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For Faculty, Keeping Up with Cheating Scams Is Full-Time Work

by on January 29, 2018 5:00 AM

In a conversation with a new colleague last week, I found myself questioning this hard, cold exterior of cynicism that I have developed after working with college students for so many years.

While most of the students that I have worked with are amazing, hard-working young adults who are eagerly preparing for their futures, the stories of those who weren’t stick with me. The twins who submitted the same paper and didn’t think I would notice. The student who used the tragedy on 9/11 to get out of classes. The student who lied about having cancer so his shoddy group work would be excused. The dozens of copied papers, plagiarized sources, and, one of my favorites, the students who turned in the exact same resume.

As they say, I was born at night but I wasn’t born last night.

Last semester, another colleague was given a doctor’s excuse to get out of classes. The doctor’s name was spelled differently on the same document which raised some red flags. She made some phone calls and it turns out, there was no such doctor. The phone number went to some random guy. The medical clinic listed on the excuse did exist but there were no records of the student being a patient there.

When I made a joke about students having others take their online courses for them, my new colleague, not yet stained by cynicism, looked at me as if I were crazy.  

For university faculty, it is almost a full-time job to stay ahead of the latest scam.

The internet is a wonderful thing; it has accelerated the way we can learn and gather information. It is also the perfect vehicle for cheating, scams and “businesses” that help students to try to beat the system.

On the internet, you can find people who will write papers for you. On the internet, you can find sites that will provide a “real” doctor’s excuse. On the internet, you can pay someone to take your whole online course for you.

An advisor from another department turned me on to the online course-taking scam. He heard it from another academic unit. I decided to give it a try. With a few keyboard strokes, I found a list of professional looking websites that offer the customer the promise of better grades. On one of the sites, the “About Us” page asks the visitor “Are your online classes a bore? Aren’t quite getting the grades to cut it? We specialize in completing your entire college online class from start to finish. Count on us to complete your entire semester!”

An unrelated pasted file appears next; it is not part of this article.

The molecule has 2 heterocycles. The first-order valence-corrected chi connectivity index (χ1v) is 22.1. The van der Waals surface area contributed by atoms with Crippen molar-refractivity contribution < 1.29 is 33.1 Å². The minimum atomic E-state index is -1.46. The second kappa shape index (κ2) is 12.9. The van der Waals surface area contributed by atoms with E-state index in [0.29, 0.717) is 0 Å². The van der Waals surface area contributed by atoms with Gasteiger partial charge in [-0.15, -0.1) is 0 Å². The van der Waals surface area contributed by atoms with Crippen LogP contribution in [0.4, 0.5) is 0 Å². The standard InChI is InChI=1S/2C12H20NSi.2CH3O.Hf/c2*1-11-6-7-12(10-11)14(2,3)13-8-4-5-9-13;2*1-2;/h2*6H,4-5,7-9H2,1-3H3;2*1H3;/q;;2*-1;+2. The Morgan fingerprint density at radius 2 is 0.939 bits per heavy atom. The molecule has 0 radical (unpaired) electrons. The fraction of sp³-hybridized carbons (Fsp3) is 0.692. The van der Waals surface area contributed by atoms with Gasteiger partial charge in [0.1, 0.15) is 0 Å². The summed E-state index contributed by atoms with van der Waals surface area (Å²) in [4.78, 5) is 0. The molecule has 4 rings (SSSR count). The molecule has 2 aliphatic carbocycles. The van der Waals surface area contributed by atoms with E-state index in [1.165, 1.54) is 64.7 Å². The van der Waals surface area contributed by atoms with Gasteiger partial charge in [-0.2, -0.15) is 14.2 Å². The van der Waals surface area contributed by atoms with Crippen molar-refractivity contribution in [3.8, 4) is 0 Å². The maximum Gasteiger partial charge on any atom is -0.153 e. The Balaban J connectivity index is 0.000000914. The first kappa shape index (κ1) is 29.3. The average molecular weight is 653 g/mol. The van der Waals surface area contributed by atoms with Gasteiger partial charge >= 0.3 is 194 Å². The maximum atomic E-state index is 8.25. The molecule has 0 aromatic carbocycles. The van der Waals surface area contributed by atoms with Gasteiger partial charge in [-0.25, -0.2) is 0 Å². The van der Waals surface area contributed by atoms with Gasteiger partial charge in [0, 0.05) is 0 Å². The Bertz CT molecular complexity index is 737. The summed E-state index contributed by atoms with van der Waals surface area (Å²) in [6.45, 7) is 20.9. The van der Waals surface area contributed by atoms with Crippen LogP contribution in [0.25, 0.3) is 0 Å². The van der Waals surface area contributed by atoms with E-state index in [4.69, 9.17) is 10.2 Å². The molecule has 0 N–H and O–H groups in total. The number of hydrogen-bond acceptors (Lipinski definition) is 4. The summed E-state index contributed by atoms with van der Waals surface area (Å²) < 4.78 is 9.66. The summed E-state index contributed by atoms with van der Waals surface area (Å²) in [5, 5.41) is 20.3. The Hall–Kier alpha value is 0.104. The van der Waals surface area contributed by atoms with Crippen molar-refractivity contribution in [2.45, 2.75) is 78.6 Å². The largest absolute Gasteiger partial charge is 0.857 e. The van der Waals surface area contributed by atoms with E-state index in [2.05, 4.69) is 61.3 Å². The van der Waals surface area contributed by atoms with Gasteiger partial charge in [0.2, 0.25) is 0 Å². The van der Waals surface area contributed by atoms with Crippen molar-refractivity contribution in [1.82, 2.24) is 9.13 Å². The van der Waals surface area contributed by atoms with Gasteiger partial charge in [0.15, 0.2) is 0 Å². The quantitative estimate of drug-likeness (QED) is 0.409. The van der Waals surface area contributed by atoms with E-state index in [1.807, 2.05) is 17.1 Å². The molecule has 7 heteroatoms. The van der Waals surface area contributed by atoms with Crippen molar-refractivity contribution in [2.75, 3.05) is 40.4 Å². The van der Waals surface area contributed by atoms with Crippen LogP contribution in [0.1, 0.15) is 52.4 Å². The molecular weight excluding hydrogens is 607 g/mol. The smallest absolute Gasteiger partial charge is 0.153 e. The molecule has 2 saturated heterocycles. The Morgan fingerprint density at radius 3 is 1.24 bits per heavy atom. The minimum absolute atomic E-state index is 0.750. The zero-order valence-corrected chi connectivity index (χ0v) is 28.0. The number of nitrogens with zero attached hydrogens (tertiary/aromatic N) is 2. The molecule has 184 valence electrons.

For an estimated cost of $500-1000 per undergraduate and $1200-$1400 per graduate class, one site advertises that they will “get you the grade you want in virtually any subject.” Services run from completing one project or paper to taking the whole course for you. They reassure the prospective customer that an expert who will prepare up to 8 hours to take the student’s online exam.

One of the websites offers an online chat. I didn’t identify myself as an instructor but asked “Lisa” from the site if having someone else take my course is legal. Her direct quote was “We don’t know your university rules.”

I’m guessing the rules on academic integrity and submitting one’s own work are pretty similar at most universities (to say nothing of elementary schools, middle schools and high schools).  

Raising the issue of morality and right versus wrong with a person who would buy a paper, create a fake doctor’s excuse or pay someone on a website to take a course for them would likely be a waste of time.  Wrong to some is only getting caught. How does one rationally address the issue of conscience and integrity when the end is used to justify the means?

So where does that leave instructors, students who do the work and the general university community?  It make us cold, hard and cynical. We have to implement outrageous course policies and spend time playing detective. We use programs like TurnitIN, which checks for plagiarism, and PROCTORU, which uses a multi-level security system to make sure the right person is taking the test.  We have zero tolerance, course policies, signed agreements and other tricks to make sure that the integrity of the education process is protected. For those hard working students, all this silliness is just another layer of work.

For the students who will look for short cuts, it hopefully puts up some road blocks and at least makes cheating a little harder.

In the end, it costs all of us more time and money and means some of us are a bit more cynical.


Patty Kleban is an instructor at Penn State, mother of three and a community volunteer. She is a Penn State Alumna. Readers of State College Magazine voted her Best Writer of 2010 and 2012. She and her family live in Patton Township. Her views and opinions do not necessarily reflect those of Penn State.
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